Tom Stoppard

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Romantic Conceptions of Beauty Theme Analysis

Themes and Colors
Mathematics, Nature, and Fate Theme Icon
Romantic Conceptions of Beauty Theme Icon
Sex and Love Theme Icon
Academia and Education Theme Icon
Death Theme Icon
LitCharts assigns a color and icon to each theme in Arcadia, which you can use to track the themes throughout the work.
Romantic Conceptions of Beauty Theme Icon

Noakes’s changes to the garden bring it from an 18th century Enlightenment mode of order and symmetry to the 19th century Romantic style, an attempt to return to and celebrate the wildness of nature, rather than to constrain it. Yet Romanticism thematically transcends the garden, becoming a sounding board for each character to express their own philosophies about beauty and art. The characters have mixed feelings about whether Noakes’s garden is beautiful. Lady Croom finds the whole thing overwhelming, even silly: “Where there is the familiar pastoral refinement of an Englishman’s garden, here there is an eruption of gloomy forest and towering crag”” (Act 1, Scene 1).

In the present day, Hannah agrees that Romanticism is “intellectual rigor turned in on itself…cheap thrills and false emotion” (Act 1, Scene 2). Bernard, on the other hand, is a scholar of Byron, one of the most important Romantic poets, and he sees the Enlightenment’s will to order and divide as false, and science’s progress as unimportant. He prefers the Romantic emphasis on individual experience: “A great poet is always timely. A great philosopher is an urgent need” (Act 2, Scene 5). As for Thomasina, and Valentine after her, their stroke of genius is to try to combine both forms of beauty, bringing the scientific rigor of the Enlightenment to bear on the wildness of nature.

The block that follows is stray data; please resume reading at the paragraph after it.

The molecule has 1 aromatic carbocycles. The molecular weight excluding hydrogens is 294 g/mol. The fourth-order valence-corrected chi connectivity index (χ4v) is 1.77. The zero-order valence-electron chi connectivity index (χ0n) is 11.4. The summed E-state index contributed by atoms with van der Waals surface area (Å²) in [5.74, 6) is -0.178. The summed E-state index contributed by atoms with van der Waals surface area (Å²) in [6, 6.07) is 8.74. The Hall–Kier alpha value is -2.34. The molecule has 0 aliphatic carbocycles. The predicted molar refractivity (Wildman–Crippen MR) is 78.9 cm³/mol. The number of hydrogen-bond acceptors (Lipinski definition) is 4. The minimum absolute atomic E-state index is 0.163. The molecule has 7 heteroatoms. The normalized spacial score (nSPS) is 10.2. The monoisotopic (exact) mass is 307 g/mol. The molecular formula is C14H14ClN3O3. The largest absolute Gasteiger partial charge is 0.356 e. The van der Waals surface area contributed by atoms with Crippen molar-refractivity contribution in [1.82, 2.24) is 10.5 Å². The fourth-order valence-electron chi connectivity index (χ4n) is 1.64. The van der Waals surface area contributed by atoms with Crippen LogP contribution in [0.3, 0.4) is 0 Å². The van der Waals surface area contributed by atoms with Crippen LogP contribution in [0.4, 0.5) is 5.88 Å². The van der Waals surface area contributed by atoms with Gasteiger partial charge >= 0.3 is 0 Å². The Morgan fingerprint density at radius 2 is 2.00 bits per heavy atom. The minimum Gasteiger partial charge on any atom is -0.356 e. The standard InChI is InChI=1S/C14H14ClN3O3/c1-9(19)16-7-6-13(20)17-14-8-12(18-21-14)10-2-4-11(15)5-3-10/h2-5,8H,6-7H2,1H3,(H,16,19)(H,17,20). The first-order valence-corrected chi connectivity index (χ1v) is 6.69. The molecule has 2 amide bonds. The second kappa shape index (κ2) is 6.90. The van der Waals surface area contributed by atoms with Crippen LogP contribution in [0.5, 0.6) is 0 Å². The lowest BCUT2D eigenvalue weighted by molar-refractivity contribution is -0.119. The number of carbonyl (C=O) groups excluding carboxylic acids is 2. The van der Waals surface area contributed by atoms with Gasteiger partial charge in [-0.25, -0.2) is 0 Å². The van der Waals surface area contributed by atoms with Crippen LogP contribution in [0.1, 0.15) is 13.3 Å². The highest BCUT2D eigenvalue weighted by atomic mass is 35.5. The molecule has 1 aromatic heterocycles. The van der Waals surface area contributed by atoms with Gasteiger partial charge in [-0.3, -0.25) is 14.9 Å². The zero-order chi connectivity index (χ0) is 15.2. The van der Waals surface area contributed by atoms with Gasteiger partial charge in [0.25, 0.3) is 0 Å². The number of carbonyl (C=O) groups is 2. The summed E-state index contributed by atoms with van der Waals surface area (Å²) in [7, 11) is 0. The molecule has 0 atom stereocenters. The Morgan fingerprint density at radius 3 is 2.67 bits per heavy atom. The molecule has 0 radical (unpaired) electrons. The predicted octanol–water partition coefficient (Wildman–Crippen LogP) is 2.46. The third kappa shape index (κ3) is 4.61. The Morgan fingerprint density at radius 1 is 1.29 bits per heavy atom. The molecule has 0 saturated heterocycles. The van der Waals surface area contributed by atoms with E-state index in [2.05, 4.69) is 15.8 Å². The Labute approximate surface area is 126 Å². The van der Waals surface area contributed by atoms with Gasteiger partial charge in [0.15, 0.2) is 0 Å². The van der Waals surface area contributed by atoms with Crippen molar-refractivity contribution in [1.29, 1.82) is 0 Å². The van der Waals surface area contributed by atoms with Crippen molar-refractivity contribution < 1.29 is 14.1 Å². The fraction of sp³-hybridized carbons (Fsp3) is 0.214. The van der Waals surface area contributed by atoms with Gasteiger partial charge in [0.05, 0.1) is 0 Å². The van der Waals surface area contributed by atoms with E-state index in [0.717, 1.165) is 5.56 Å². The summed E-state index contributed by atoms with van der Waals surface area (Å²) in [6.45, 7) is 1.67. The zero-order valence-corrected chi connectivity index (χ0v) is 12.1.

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Romantic Conceptions of Beauty ThemeTracker

The ThemeTracker below shows where, and to what degree, the theme of Romantic Conceptions of Beauty appears in each scene of Arcadia. Click or tap on any chapter to read its Summary & Analysis.
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Romantic Conceptions of Beauty Quotes in Arcadia

Below you will find the important quotes in Arcadia related to the theme of Romantic Conceptions of Beauty.
Act 1, Scene 1 Quotes

But Sidley Park is already a picture, and a most amiable picture too. The slopes are green and gentle. The trees are companionably grouped at intervals that show them to advantage. The rill is a serpentine ribbon unwound from the lake peaceably contained by meadows on which the right amount of sheep are tastefully arranged—in short, it is nature as God intended, and I can say with the painter, “Et in Arcadia ego!” “Here I am in Arcadia,” Thomasina.

Related Characters: Lady Croom (speaker), Thomasina Coverly
Related Symbols: The Garden
Page Number: 16
Explanation and Analysis:
Act 1, Scene 2 Quotes

The whole Romantic sham, Bernard! It’s what happened to the Enlightenment, isn’t it? A century of intellectual rigor turned in on itself. A mind in chaos suspected of genius. In a setting of cheap thrills and false emotion…The decline from thinking to feeling, you see.”

Related Characters: Hannah Jarvis (speaker), Bernard
Page Number: 31
Explanation and Analysis: